Pump Market Analysis
by Jordan, Knauff & Company
August 11, 2017

The Jordan, Knauff & Company (JKC) Valve Stock Index was up 18.1 percent over the last twelve months, while the broader S&P 500 Index was up 15.2 percent. The JKC Pump Stock Index increased 21.5 percent for the same time period.1

Stock indices from July 1, 2016 to June 30, 2017Figure 1. Stock indices from July 1, 2016 to June 30, 2017. Local currency converted to USD using historical spot rates. The JKC Pump and Valve Stock Indices include a select list of publicly traded companies involved in the pump and valve industries weighted by market capitalization. Source: Capital IQ and JKC research.

The Institute for Supply Management’s Purchasing Managers’ Index (PMI) increased strongly from 54.9 percent in May to 57.8 percent in June, its highest reading since August 2014. Comments from the survey generally reflect an expanding business environment with new orders, production, employment, backlog and export orders all growing during the month. New orders grew 4.0 percent, production increased 5.3 percent and export orders rose 2.0 percent. The employment reading reached a 15-month high rising 3.7 percent during the month.

U.S. refineries are currently running at record high levels with gross inputs of 17.6 million barrels per day for the week ending June 9. Weekly U.S. gross inputs to petroleum refineries (known as refinery runs) have exceeded 17 million barrels per day only 24 times since 1990 with all of those instances occurring since July 2015. Despite these record high inputs, refinery utilization reached only 95 percent for the week ending May 26, due to increases in refinery capacity in recent years. U.S. refinery capacity has increased by 659,000 barrels per calendar day since mid-August 2015. Refinery capacity represents the amount of input that a crude oil distillation unit can process in a 24-hour period under usual operating conditions.

U.S. energy consumption and rig countsFigure 2. U.S. energy consumption and rig counts. Source: U.S. Energy Information Administration and Baker Hughes Inc.

Increasing from 2.4 million barrels per day in 2010 to 5.2 million barrels per day in 2016, U.S. crude oil and other petroleum product gross exports have more than doubled over the past six years.

The U.S. exported 1.1 million barrels per day of crude oil in February, the highest monthly level recorded. In December 2015, restrictions on U.S. exports were lifted and the country exported an average of 520,000 barrels of crude oil per day in 2016. Favorable price differentials, lower shipping costs and rising U.S. production also contributed to the rise in exports. Canada remains the largest destination for U.S. crude oil exports with the Netherlands, Curacao, China, Italy and the United Kingdom following. Canada’s share of U.S. exports dropped from 92 percent in 2015 to 58 percent in 2016.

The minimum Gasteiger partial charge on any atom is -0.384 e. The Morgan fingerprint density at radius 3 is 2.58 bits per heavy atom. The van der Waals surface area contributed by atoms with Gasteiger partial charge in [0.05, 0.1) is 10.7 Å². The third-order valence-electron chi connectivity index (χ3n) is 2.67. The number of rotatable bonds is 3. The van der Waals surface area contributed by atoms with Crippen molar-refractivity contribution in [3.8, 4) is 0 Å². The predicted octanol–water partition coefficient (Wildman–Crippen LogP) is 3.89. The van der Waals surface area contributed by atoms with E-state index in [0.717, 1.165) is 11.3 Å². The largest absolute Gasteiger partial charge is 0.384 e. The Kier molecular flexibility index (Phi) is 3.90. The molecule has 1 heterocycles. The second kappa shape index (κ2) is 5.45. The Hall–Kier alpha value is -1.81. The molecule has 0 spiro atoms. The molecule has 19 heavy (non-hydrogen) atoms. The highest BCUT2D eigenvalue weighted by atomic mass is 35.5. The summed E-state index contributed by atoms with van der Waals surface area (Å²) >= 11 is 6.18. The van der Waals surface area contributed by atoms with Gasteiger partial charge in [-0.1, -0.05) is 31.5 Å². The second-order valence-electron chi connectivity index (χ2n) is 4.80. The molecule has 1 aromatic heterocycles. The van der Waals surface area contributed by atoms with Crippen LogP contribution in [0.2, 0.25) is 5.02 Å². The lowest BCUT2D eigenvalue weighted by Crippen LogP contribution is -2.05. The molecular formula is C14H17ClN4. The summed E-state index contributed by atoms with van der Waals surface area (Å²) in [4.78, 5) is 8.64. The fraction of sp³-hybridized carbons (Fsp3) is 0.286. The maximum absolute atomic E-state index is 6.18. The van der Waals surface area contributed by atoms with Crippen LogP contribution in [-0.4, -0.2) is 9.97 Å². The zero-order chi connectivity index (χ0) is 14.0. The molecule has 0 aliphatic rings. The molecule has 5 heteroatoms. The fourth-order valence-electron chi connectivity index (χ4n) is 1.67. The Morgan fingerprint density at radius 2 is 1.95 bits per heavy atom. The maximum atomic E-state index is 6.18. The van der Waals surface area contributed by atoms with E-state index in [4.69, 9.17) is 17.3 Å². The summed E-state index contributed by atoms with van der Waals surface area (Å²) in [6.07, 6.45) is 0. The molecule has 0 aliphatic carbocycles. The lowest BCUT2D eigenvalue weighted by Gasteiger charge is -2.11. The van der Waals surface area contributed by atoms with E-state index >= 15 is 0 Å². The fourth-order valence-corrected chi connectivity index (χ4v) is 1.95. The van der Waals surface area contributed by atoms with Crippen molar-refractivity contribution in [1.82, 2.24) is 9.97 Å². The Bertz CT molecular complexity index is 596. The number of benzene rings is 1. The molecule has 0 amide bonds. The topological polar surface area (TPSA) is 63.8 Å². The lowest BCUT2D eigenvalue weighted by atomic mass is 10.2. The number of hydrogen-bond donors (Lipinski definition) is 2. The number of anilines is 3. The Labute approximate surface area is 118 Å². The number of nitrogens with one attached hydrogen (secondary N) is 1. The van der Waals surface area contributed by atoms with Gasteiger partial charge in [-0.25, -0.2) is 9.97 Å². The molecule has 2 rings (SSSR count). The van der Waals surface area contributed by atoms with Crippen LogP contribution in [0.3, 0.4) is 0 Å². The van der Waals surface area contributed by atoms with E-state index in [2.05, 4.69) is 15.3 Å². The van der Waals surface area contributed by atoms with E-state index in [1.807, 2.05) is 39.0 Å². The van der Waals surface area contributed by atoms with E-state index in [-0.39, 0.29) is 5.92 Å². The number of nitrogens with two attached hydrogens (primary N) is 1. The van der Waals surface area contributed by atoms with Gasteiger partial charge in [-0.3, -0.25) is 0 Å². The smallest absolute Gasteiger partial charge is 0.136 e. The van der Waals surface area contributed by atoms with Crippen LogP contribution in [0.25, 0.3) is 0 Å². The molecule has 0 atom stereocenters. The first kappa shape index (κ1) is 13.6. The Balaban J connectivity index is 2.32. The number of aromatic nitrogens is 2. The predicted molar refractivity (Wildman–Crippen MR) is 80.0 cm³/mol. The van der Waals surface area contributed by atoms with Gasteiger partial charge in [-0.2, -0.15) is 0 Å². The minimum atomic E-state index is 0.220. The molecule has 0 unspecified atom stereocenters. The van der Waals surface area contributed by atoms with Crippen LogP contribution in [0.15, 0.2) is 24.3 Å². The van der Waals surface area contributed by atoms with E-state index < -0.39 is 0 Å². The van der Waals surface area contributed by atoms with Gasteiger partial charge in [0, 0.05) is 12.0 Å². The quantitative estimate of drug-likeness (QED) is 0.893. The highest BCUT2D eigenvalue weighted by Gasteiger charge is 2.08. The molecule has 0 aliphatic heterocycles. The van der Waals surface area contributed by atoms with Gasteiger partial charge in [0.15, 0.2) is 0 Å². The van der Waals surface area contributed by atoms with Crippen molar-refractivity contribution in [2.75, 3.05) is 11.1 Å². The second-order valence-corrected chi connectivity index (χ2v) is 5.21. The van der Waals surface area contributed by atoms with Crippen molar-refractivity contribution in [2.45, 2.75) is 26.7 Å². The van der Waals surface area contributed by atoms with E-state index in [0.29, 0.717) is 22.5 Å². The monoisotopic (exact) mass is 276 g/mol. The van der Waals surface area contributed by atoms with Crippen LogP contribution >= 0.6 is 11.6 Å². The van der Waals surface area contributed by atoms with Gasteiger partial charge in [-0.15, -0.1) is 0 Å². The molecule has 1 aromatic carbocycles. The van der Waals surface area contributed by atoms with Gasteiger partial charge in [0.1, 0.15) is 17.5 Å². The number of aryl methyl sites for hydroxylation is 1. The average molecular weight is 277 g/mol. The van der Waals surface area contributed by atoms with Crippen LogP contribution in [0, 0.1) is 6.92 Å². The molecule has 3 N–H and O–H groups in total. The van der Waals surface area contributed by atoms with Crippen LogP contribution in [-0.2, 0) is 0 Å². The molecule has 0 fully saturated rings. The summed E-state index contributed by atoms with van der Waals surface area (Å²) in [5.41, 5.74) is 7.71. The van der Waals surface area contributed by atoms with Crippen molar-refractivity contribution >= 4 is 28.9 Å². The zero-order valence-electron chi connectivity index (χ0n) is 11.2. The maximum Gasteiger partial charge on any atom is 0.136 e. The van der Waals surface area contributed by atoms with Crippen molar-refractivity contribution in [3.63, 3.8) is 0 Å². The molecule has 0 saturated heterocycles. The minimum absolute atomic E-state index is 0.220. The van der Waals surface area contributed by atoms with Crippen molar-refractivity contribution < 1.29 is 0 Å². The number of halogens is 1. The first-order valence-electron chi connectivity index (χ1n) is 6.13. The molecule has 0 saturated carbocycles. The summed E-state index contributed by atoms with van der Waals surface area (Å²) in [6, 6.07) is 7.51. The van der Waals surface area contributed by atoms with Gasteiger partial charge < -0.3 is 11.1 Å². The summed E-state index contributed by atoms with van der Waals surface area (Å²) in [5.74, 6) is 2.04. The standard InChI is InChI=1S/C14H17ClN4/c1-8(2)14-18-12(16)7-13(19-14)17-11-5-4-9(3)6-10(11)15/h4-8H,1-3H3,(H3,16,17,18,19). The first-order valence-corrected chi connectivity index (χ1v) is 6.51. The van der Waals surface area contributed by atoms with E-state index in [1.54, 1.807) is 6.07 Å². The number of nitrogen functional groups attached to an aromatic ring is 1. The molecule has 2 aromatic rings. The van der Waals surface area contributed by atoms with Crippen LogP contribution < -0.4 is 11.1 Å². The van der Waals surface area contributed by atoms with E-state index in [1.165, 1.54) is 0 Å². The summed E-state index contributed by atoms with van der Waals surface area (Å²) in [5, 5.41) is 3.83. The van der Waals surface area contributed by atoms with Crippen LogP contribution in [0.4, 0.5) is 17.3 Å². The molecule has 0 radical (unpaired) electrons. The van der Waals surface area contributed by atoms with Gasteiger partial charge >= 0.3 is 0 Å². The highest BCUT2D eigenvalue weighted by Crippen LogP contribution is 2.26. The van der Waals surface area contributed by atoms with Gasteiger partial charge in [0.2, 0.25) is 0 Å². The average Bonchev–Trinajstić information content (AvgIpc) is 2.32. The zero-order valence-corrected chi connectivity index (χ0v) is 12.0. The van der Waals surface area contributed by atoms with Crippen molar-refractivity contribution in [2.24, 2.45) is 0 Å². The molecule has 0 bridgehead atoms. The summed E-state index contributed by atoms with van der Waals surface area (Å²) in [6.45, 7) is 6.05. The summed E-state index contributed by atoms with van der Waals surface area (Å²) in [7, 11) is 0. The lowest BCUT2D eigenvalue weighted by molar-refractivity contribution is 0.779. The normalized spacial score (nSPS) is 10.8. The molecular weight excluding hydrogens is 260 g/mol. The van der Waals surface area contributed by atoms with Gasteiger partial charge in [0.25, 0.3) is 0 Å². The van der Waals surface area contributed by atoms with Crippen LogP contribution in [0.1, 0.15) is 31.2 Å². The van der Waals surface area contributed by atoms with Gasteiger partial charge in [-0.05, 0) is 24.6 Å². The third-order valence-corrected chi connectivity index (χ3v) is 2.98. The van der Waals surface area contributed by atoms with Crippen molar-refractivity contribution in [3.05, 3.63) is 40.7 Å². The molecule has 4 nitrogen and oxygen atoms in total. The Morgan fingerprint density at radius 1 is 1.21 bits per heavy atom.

U.S. PMI and manufacturing shipmentsFigure 3. U.S. PMI and manufacturing shipments. Source: Institute for Supply Management Manufacturing Report on Business and U.S. Census Bureau

On Wall Street the Dow Jones Industrial Average rose 1.6 percent, the S&P 500 Index increased 0.5 percent and the NASDAQ Composite declined 0.9 percent for the month of June. Bank stocks rose as the Federal Reserve Bank increased its key interest rate by 25 basis points during the month. However, technology stocks, which have outperformed the overall market so far this year, had several setbacks related to concerns about overvaluation. For the first half of the year, solid corporate earnings, increased economic activity in many areas of the world and hopes of pro-growth policies, resulted in broad market gains. The Dow Jones Industrial Average grew 8.0 percent, the S&P 500 Index increased 8.2 percent and the NASDAQ Composite rose 14.1 percent over the first six months of the year.

Reference
1. The S&P Return figures are provided by Capital IQ.

These materials were prepared for informational purposes from sources that are believed to be reliable but which could change without notice. Jordan, Knauff & Company and Pumps & Systems shall not in any way be liable for claims relating to these materials and makes no warranties, express or implied, or representations as to their accuracy or completeness or for errors or omissions contained herein. This information is not intended to be construed as tax, legal or investment advice. These materials do not constitute an offer to buy or sell any financial security or participate in any investment offering or deployment of capital.